Nucleophilic Substitution Reactions of Halogenoalkanes and Hydroxide Ions
This page gives you the facts and simple, uncluttered mechanisms for the nucleophilic substitution reactions between halogenoalkanes and hydroxide ions (from, for example, sodium hydroxide). If you want the mechanisms explained to you in detail, there is a link at the bottom of the page.
The Reaction of Primary Halogenoalkanes With Hydroxide Ions
Important! If you aren't sure about the difference between primary, secondary and tertiary halogenoalkanes, it is essential that you follow this link before you go on.
If a halogenoalkane is heated under reflux with a solution of sodium or potassium hydroxide, the halogen is replaced by -OH and an alcohol is produced. Heating under reflux means heating with a condenser placed vertically in the flask to prevent loss of volatile substances from the mixture.
The solvent is usually a 50/50 mixture of ethanol and water, because everything will dissolve in that. The halogenoalkane is insoluble in water. If you used water alone as the solvent, the halogenoalkane and the sodium hydroxide solution wouldn't mix and the reaction could only happen where the two layers met.
For example, using 1-bromopropane as a typical primary halogenoalkane:
You could write the full equation rather than the ionic one, but it slightly obscures what's going on:
The bromine (or other halogen) in the halogenoalkane is simply replaced by an -OH group – hence a substitution reaction. In this example, propan-1-ol is formed.
Here is the mechanism for the reaction involving bromoethane:
This is an example of nucleophilic substitution.
Because the mechanism involves collision between two species in the slow step (in this case, the only step) of the reaction, it is known as an SN2 reaction.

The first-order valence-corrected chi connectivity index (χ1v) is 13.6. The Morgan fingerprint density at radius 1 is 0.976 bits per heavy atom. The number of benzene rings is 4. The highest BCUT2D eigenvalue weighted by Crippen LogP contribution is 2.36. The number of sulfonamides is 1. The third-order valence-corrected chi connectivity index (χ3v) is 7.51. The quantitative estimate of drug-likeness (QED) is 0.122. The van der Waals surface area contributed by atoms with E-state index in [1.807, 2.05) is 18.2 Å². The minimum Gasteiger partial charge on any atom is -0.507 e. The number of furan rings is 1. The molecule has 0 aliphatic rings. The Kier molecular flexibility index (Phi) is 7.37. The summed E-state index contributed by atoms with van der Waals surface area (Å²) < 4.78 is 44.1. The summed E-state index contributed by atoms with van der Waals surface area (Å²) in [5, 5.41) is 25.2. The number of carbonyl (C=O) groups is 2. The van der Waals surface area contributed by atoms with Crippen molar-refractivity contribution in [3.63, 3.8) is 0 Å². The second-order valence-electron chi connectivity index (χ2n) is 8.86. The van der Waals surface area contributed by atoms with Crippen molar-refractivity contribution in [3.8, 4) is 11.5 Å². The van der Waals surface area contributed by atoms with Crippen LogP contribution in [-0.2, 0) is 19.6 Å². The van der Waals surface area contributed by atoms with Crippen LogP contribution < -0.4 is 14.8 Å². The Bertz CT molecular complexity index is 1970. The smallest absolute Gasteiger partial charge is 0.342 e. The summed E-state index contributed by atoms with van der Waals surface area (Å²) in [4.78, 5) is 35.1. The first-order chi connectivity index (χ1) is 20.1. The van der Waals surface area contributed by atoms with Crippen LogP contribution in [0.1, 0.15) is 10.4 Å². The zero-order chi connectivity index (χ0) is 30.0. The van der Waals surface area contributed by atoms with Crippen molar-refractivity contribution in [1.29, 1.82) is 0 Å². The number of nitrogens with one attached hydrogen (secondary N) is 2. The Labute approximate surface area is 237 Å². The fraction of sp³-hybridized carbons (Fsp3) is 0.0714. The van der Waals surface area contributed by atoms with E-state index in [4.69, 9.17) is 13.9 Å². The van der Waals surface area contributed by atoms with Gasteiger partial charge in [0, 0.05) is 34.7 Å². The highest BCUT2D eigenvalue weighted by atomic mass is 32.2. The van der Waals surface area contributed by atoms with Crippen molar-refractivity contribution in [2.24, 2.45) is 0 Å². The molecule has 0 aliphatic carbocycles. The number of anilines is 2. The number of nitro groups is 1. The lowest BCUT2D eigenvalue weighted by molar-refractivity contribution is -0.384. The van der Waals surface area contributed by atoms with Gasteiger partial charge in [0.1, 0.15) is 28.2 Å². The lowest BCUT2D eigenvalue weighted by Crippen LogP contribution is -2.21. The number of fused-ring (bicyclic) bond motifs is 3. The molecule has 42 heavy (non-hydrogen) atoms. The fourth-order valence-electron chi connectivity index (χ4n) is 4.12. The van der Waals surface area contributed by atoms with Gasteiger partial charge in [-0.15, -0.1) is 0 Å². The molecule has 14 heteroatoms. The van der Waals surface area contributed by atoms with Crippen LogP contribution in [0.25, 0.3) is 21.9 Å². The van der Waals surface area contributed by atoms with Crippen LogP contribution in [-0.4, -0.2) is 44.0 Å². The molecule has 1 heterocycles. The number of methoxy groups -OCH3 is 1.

Note: Unless your syllabus specifically mentions SN2 by name, you can just call it nucleophilic substitution.
If your examiners want you to show the transition state, draw the mechanism like this:
The Reaction of Tertiary Halogenoalkanes With Hydroxide Ions
The facts of the reaction are exactly the same as with primary halogenoalkanes. If the halogenoalkane is heated under reflux with a solution of sodium or potassium hydroxide in a mixture of ethanol and water, the halogen is replaced by -OH, and an alcohol is produced.
Or if you want the full equation rather than the ionic one:
This mechanism involves an initial ionisation of the halogenoalkane:
followed by a very rapid attack by the hydroxide ion on the carbocation (carbonium ion) formed:
This is again an example ofnucleophilic substitution.
This time the slow step of the reaction only involves one species – the halogenoalkane. It is known as an SN1 reaction.
The Reaction of Secondary Halogenoalkanes With Hydroxide Ions
The facts of the reaction are exactly the same as with primary or tertiary halogenoalkanes. The halogenoalkane is heated under reflux with a solution of sodium or potassium hydroxide in a mixture of ethanol and water.
Secondary halogenoalkanes use both SN2 and SN1 mechanisms. For example, the SN2 mechanism is:
Should you need it, the two stages of the SN1 mechanism are:
Note: There is another reaction between halogenoalkanes and hydroxide ions involving an elimination reaction. If you want to explore that as an alternative, follow this link.